Still in Hiding Many Months Later
The Washington Post recently interviewed Viganò (not in person, not even by phone, but by email), and published the interview on 10 June 2019. It said:
“In the instant he became one of the most controversial figures in modern Catholic Church history, Archbishop Carlo Maria Viganò went dark.
“The retired Vatican ambassador to Washington wrote a bombshell letter last summer calling on Pope Francis to resign on the grounds that he had tolerated a known sexual abuser. As that letter was published, Viganò turned off his phone, told friends he was disappearing, and let the church sort through the fallout.
“Nine months later, in his first extended interview since that moment, Viganò refused to disclose his location or say much about his self-imposed exile.”
Viganò well knows the danger his life is in! The Jesuits are not above committing murder when they deem it necessary. This is the diabolically evil religio-political institution which arrogantly calls itself the Church of Christ on earth. An institution where even its own leaders live in fear of their very lives when they break ranks and speak out against its abominations. Nothing has truly changed since the Dark Ages. Rome still persecutes whenever she can get away with it. Viganò knows it. This is why he is in hiding. He said in the interview that he had become “more careful about whom I meet and what I say.” When asked by email where he was living, he wrote “N/A.” Likewise when he was asked if he believed his safety was under threat. A man who feels no fear for his safety would say so, openly and vehemently.
The “Gay Mafia” in the Roman Catholic Priesthood
In the interview he said that the priestly sexual abuse crisis would be far less severe if “the problem of homosexuality in the priesthood were honestly acknowledged and properly addressed.” Again, he was absolutely correct.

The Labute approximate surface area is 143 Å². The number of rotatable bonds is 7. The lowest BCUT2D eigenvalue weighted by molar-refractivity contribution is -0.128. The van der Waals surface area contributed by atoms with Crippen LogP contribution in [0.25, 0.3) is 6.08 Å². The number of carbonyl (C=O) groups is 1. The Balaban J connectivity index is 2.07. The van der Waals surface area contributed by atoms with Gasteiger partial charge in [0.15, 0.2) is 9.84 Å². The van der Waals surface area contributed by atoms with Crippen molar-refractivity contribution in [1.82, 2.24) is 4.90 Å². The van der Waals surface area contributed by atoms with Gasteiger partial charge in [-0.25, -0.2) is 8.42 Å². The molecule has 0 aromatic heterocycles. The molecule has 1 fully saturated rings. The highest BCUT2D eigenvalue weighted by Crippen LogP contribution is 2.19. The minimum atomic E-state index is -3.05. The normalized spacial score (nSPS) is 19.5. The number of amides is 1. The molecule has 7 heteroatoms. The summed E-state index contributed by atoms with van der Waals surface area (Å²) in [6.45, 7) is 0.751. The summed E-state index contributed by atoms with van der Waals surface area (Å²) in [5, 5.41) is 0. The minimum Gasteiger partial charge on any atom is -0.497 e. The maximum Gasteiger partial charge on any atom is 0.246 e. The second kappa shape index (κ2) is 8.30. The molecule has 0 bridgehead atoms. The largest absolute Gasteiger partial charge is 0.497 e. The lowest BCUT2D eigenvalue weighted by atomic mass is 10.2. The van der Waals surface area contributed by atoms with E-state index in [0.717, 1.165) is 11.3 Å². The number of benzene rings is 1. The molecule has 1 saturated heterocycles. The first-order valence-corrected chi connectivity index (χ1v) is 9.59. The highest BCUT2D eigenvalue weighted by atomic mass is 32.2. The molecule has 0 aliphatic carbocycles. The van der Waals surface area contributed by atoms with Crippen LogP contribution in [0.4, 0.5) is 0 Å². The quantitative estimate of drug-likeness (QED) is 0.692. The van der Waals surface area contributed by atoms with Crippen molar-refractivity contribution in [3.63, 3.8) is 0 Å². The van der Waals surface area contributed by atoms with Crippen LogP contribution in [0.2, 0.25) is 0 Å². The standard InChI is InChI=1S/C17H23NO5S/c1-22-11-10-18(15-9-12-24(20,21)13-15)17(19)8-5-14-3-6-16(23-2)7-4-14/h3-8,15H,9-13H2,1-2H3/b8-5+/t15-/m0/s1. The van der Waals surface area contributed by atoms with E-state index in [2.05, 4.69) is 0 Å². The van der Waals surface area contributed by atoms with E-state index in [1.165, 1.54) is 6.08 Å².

“”Given the overwhelming evidence,” he wrote, “it is mind-boggling that the word ‘homosexuality’ has not appeared once, in any of the recent official documents of the Holy See” on events dealing with the sexual abuse of youth.
He added that a “gay mafia” among bishops who were intent on protecting themselves was “sabotaging all efforts at reform.”
For example, he cited an exchange from a Vatican press conference in February, when a journalist asked an archbishop, Charles Scicluna about a case in Argentina. This press conference was held during what was supposed to be a very important abuse summit at the Vatican. When Scicluna started to answer, the Vatican spokesman interrupted, saying that the press conference was not the time to “focus on individual cases.” Commenting on this incident, Viganò wrote: “One may be forgiven for wondering whether the results of an honest and thorough investigation really will be released, and in a timely fashion. There is a certain irony here: This exchange happened while [the summit organisers] were discussing what they themselves called transparency.”
He also wrote: “The results of an honest investigation would be disastrous for the current papacy.”
Regarding his open letter of August 2018 which started it all, Viganò said that in retrospect, he would have softened his call for Francis to resign. He now leaves open the possibility that Francis could repent, but that he should resign “if he refuses to admit his mistakes and ask for forgiveness.”